Four of Northland College’s graduating chemistry majors are pranksters, but their collective research on plastics is anything but a joke.
Dylan Hudson, Leah Jaynes, Louis Corcoran, and Tyler Klein have all spent a number of years working together on one of the chemistry department’s ongoing projects, which aims to lessen the impact of plastic products throughout their lifecycle.
“They’re working on things like trying to make plastics from renewable sources, and trying to take commodity type plastics—such as soda bottles—and making more use of them,” explained Nick Robertson, associate professor of chemistry.
“The ultimate goal is to inch the field of sustainable plastics forward, we’ve managed to do way more than I thought was ever possible when I first started and a big part of that is having such effective students, that get a lot done in a very short period of time,” he said.
As freshmen, these students stepped into the chemistry lab bewildered. Four years later, they have all accepted offers to pursue graduate studies in chemistry.
Jaynes and Klein will attend Cornell University in Ithaca, New York.
Corcoran will attend the University of Minnesota Twin Cities.
And Hudson is headed to Colorado State University.
“I’m losing a lot of good students; If I could delay their graduation, I would,” Robertson joked.
“These four have worked really well together, they are a great research team,” Robertson said. “They’re a lot of fun, incredibly sharp, but humble and personable. It was always a huge privilege and pleasure to be able to spend time with them.”
In 2015, Corcoran, Hudson and Klein placed third at the Wisconsin Science and Technology Symposium in Eau Claire, Wisconsin. What became clear, is that the research happening at Northland College is on par with work occurring at larger universities.
“And it is research that has huge importance,” Corcoran explained.
Corcoran admits to being biased, but believes Northland College’s integrated focus on sustainability drives students to make a difference in their field.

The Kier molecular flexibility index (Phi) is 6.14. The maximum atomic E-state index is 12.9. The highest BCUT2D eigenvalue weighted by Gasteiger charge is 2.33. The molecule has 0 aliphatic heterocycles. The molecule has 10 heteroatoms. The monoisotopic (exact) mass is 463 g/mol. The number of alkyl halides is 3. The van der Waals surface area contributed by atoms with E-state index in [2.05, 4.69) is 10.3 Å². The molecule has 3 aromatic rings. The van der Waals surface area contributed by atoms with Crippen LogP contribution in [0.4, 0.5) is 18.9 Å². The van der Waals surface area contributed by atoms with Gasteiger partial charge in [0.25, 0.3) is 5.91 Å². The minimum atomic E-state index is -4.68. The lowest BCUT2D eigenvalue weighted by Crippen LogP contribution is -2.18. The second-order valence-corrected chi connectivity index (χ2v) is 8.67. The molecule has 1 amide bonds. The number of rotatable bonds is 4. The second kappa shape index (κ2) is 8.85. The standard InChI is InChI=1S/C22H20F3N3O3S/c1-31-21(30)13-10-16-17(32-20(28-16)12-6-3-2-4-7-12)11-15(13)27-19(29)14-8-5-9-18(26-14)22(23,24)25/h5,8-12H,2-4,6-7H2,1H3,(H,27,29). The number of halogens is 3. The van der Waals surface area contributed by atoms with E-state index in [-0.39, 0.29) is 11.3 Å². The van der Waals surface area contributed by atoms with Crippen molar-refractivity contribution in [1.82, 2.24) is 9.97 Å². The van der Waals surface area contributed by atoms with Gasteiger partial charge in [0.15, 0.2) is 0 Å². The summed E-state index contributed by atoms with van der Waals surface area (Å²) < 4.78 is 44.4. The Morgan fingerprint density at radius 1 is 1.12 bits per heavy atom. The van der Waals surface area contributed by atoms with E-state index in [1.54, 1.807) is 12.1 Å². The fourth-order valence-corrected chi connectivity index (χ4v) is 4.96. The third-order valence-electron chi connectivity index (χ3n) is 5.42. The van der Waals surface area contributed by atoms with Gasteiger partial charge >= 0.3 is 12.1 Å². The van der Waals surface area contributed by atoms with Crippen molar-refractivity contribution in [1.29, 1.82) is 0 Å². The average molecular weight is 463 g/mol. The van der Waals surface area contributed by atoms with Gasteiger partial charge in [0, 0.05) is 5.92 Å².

Two years ago, Klein, Hudson and five other Northland College students coauthored research results with three UW-Eau Claire students in ChemComm, summarizing a breakthrough in their research.
“We developed a new method of transforming waste plastics, like polyethylene terephthalate—a plastic widely used for water bottles—into commodity chemicals that are used in a variety of applications like pharmaceuticals,” Klein explained.
Having published work in a high-level, peer-reviewed journal is incredibly impactful for students, according to Robertson, and helps to set their graduate school applications apart.
“It’s one thing to say we’re working on these types of plastics and another to show that we’re taking it from concept to publication stage,” Robertson said.
Last summer, Jaynes completed a Research Experience for Undergrads (REU) at Cornell University, where she worked on developing a new catalyst.
“Now we’re exploring that catalyst with some of the reactions we’re working on with some of Northland’s reactions,” Robertson said.
She will continue working with polymers and hopes to further foster a collaboration between Cornell and Northland.
All four graduating chemistry majors are proud of the work they’ve completed at Northland. However, each agree that their most triumphant moment was when they succeeded in a wicked prank.
“This was a prank that all of us played on Nick one time while setting up our hydrogen reactors. We had been planning to do something of this nature for a while,” Hudson explained.
Students are required to notify Robertson when they start the reactors because hydrogen is incredibly explosive. Well schooled in safety and lab protocols, the students made sure their work was completed and cleaned up—to keep the prank safe.
The students told Robertson they were going to start the reactor. As they started the machine, they simultaneously filled a balloon with air and popped it.
“He made it down the hall in half a second,” Corcoran laughed. “I don’t know how he didn’t have a heart attack!”
“We definitely managed to take a few years off of Nick’s life as he came rushing into the lab from his office, relieved to see nobody was actually hurt,” Hudson added.
Working in a group has allowed Corcoran, Hudson, Jaynes, and Klein to progress in their research more quickly, and feel comfortable asking for help.
These are skills Robertson believes will be vital to their future success. “We’re past the pride part. There’s always going to be someone who knows more than I do, and working with a group now has taught me to break through that barrier,” Corcoran said.
“It has made things so much less stressful,” Jaynes confirmed.
“Being a part of a research group is an experience I wouldn’t trade for anything. I couldn’t have asked for a group of more personable people to get to work with,” Hudson said.
With Corcoran, Hudson, Jaynes, and Klein away at graduate school, the research at Northland College will continue. Because of their efforts, Robertson has high hopes of a breakthrough in the near future.
“The research is ongoing and these kinds of projects take years to progress. Typically they inch along and then accelerate quickly,” he said. “We’re getting much closer to breaking through a wall we have been struggling with.”
Amber Mullen ’12, a graduate of Northland College and a freelance journalist, is the author of this article.